Following a 1987 sabbatical to Switzerland, Father Schwartz moved to Washington, D.C., where he spent three years working for the Center for Human Development. In 1990, he returned to his home diocese and served as pastor of Rochester’s Holy Family Parish from 1990-93.

Father Schwartz later served as pastor of St. Louis Parish in Pittsford from 1993-2005, when he became pastor of St. Joseph Parish in Penfield. In 2014, he also became pastor of Holy Spirit Parish in Penfield, and currently leads both parishes.

Father Schwartz also was diocesan director of seminarians from 2002-12 and has served on the board of St. Bernard’s School of Theology and Ministry.

Holy Spirit and St. Joseph parishes will celebrate Father Schwartz’s jubilee on May 27 at the 4:30 p.m. Mass at St. Joseph Church. A reception will follow the Mass.

50 Years

Father Hart: Has been happy in all of his many ministries

Fr. Joseph Hart
Fr. Joseph Hart

“I am happy at everything I’ve done. I’ve never had a miserable day,” Father Joseph Hart said of his half-century as a diocesan administrator, educator, parish priest and chaplain.

Father Hart is a native of St. Patrick Parish in Seneca Falls and a graduate of Geneva DeSales High School. He attended St. Andrew’s Seminary, St. John Fisher College and St. Bernard’s Seminary, earning a bachelor’s and three master’s degrees. At Rome’s Pontifical Gregorian University, he earned a licentiate of sacred theology in 1978 and doctorate in sacred theology in 1981, graduating summa cum laude.

He was ordained April 28, 1973, by Bishop Joseph L. Hogan at Canandaigua’s St. Mary Church. He assisted at St. Mary (1972-73) and St. Anne, Rochester (1973-76). Also during the 1970s, he served as chaplain of Monroe County Children’s Center, a regional director of family life, and a U.S. Navy chaplain in Italy.

Father Hart taught at St. Bernard’s Seminary from 1979-81 and St. Bernard’s Institute (now St. Bernard’s School of Theology and Ministry) from 1981-98, where he also was business and finance director. He directed the diocesan Synod from 1990-93 and was a longtime weekend assistant at St. Paul in Webster.

From 1995-98, Father Hart was pastor of Brighton’s Our Lady Queen of Peace. He became diocesan vicar general and moderator of the Pastoral Center in 1998 — effectively serving as the diocese’s chief operating officer — and held both roles until 2015.

While in diocesan administration, he assisted at Our Lady Queen of Peace and Brighton’s St. Thomas More. In 2015, he became pastor of both churches, a role he still holds.

His jubilee celebrations took place April 28 and 30.

25 Years

Father Chumo: Grateful to all who have helped him grow in faith and service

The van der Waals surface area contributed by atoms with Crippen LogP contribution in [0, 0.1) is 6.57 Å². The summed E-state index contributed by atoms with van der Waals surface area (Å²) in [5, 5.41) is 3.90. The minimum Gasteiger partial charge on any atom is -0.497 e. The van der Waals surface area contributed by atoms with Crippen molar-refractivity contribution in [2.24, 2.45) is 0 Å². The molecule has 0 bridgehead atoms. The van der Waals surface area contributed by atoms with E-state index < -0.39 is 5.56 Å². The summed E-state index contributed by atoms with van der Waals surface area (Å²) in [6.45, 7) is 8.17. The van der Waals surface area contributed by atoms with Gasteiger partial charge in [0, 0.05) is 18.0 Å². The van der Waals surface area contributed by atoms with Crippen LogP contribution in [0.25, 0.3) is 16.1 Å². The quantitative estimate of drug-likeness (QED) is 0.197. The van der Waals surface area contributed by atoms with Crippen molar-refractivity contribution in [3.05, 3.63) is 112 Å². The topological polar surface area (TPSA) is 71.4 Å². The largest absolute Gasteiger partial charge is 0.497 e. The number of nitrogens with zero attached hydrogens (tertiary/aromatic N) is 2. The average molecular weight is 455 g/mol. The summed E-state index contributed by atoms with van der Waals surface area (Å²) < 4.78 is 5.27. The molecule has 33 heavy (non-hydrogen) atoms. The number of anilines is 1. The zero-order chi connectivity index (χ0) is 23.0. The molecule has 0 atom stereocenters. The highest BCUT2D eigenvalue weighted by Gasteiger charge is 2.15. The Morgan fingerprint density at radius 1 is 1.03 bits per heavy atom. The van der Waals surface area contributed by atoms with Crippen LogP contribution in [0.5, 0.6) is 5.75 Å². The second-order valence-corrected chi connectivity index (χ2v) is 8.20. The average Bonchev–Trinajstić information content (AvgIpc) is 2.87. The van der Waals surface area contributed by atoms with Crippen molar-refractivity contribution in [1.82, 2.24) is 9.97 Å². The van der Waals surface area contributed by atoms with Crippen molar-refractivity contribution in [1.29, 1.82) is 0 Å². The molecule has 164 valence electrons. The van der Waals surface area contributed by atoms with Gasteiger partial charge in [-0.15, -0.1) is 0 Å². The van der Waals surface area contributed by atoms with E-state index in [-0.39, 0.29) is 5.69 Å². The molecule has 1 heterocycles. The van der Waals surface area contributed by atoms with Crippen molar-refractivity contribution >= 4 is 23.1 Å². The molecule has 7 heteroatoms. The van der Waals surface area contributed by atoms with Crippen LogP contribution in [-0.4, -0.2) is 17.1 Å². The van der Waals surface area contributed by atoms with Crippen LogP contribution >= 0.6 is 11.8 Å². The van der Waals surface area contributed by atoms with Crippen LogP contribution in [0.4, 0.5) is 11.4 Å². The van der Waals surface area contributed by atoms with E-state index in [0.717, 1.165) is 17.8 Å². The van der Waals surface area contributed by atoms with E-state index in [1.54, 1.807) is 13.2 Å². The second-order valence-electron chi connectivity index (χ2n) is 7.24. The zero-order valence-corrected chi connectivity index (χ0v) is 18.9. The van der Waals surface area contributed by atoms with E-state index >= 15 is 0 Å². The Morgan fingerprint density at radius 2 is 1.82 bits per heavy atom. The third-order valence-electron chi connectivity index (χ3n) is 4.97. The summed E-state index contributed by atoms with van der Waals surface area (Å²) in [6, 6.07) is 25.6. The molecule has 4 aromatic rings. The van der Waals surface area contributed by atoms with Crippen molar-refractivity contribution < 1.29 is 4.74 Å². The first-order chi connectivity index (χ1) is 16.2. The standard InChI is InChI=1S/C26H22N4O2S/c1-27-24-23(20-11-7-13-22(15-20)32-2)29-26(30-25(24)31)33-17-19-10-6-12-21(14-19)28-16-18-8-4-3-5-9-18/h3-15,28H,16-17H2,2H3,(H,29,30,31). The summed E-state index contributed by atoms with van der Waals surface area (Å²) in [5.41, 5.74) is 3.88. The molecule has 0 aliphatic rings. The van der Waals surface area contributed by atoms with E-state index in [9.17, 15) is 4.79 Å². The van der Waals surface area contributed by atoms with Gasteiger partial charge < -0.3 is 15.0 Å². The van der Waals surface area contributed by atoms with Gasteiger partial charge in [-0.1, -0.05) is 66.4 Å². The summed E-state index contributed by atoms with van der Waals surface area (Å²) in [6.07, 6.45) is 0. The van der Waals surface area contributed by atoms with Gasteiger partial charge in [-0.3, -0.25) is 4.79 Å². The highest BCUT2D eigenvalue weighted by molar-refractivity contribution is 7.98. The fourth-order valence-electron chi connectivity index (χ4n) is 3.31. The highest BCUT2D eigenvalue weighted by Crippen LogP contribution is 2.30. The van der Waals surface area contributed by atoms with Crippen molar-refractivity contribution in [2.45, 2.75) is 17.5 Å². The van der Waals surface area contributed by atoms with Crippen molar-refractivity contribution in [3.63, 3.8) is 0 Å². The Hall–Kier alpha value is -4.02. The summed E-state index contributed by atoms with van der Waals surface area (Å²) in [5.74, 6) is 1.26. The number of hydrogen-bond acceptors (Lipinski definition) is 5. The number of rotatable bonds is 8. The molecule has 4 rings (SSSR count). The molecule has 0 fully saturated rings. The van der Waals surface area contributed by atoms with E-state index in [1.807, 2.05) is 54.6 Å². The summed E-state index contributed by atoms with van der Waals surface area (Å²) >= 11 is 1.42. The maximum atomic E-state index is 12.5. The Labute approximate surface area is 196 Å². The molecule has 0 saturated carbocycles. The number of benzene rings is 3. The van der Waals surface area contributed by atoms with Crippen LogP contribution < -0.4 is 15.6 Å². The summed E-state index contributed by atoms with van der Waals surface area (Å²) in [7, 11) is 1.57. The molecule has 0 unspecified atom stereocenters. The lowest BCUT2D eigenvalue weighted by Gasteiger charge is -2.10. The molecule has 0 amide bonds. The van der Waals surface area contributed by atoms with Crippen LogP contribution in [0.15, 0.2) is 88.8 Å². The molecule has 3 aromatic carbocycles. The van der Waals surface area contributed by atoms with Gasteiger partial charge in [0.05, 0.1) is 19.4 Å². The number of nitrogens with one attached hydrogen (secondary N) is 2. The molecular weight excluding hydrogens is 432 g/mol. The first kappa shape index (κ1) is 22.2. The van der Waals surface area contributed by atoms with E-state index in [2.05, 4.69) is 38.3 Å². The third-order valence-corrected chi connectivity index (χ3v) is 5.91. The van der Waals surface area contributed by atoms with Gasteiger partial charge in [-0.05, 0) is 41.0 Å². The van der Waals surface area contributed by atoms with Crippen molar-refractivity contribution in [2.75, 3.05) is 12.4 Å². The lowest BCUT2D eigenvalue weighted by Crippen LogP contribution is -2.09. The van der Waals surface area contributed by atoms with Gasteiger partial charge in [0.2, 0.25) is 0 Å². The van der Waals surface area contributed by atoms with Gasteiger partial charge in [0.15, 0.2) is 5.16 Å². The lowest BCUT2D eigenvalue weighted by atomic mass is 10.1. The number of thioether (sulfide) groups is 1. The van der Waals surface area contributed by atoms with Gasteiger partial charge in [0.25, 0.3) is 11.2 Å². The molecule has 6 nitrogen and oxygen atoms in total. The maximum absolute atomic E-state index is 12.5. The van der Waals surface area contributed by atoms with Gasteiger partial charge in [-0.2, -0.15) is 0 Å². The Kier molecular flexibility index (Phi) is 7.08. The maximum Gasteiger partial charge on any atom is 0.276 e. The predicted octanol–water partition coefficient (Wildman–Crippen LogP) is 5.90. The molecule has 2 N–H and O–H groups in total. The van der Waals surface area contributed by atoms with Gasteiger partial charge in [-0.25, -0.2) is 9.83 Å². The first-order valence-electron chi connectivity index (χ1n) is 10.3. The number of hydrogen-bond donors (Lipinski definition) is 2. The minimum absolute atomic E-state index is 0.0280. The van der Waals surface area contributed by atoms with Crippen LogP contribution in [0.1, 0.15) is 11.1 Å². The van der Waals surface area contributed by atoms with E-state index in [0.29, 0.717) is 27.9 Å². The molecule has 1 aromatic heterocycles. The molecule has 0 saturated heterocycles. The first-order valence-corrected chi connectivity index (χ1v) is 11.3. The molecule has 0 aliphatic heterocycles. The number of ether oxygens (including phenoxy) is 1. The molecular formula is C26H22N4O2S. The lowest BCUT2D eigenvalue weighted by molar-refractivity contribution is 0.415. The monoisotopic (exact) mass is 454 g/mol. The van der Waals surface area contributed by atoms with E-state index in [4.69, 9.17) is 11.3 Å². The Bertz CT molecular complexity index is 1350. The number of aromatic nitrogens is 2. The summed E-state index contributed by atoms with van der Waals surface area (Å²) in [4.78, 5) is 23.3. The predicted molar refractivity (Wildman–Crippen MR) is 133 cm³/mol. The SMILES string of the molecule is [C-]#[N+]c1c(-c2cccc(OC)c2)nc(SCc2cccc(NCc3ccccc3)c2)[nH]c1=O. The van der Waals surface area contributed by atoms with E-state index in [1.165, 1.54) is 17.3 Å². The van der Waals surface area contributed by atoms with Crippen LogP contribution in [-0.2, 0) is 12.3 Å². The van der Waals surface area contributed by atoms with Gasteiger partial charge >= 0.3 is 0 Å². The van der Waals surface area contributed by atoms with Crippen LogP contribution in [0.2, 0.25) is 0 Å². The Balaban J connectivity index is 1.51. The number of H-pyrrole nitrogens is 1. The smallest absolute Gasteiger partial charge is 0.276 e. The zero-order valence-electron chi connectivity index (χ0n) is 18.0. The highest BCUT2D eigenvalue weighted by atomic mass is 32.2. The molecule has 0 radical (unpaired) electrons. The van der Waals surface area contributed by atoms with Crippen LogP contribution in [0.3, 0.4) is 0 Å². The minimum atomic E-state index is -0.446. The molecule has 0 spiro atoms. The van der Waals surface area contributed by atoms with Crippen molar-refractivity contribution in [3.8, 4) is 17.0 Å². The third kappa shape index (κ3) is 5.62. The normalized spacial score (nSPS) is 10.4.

Fr. Augustine Chumo
Fr. Augustine Chumo

Father Augustine Chumo prepares to celebrate the 25th anniversary of his ordination, he can’t help but think of the 40 young men he helped to discern their own priestly vocations.

“It’s very good to see a person who was not likely to join the seminary, joining and becoming a very effective priest,” Father Chumo remarked.

Father Chumo said he felt the first stirrings of his vocation while he was a teen growing up in Olenguruone, Kenya. The Catholic missionary priests serving in nearby communities inspired him, and he spent a month living with a missionary group before his high-school graduation. After high school, however, he opted for two more years of schooling and then taught in local high schools for a few years.

In 1990, he entered the seminary, and on Nov. 14, 1998, he was ordained a priest of the Diocese of Nakuru, Kenya. After ordination, he served for a year at St. John Parish in Subukia, Kenya, and then spent seven years working with the Diocese of Nakuru’s young people, particularly those considering priestly vocations.

In August 2006, Father Chumo’s bishop sent him to study at St. John Fisher College in Pittsford. Upon his arrival in the Diocese of Rochester, he lived and assisted first at St. Catherine of Siena Parish in Mendon, later followed by Church of the Good Shepherd in Henrietta and St. Joseph in Rush.

In 2011, he became sacramental minister at St. John the Evangelist in Clyde, St. Patrick in Savannah and St. Michael in Lyons. Those parishes came together in 2012 to form the new St. Joseph the Worker Parish, with Father Chumo as the parish’s first pastor. In May 2012, he was incardinated as a priest of the Diocese of Rochester.

Father Chumo led St. Joseph the Worker until 2016, when he took on his current assignment as pastor at Immaculate Conception Parish in Ithaca.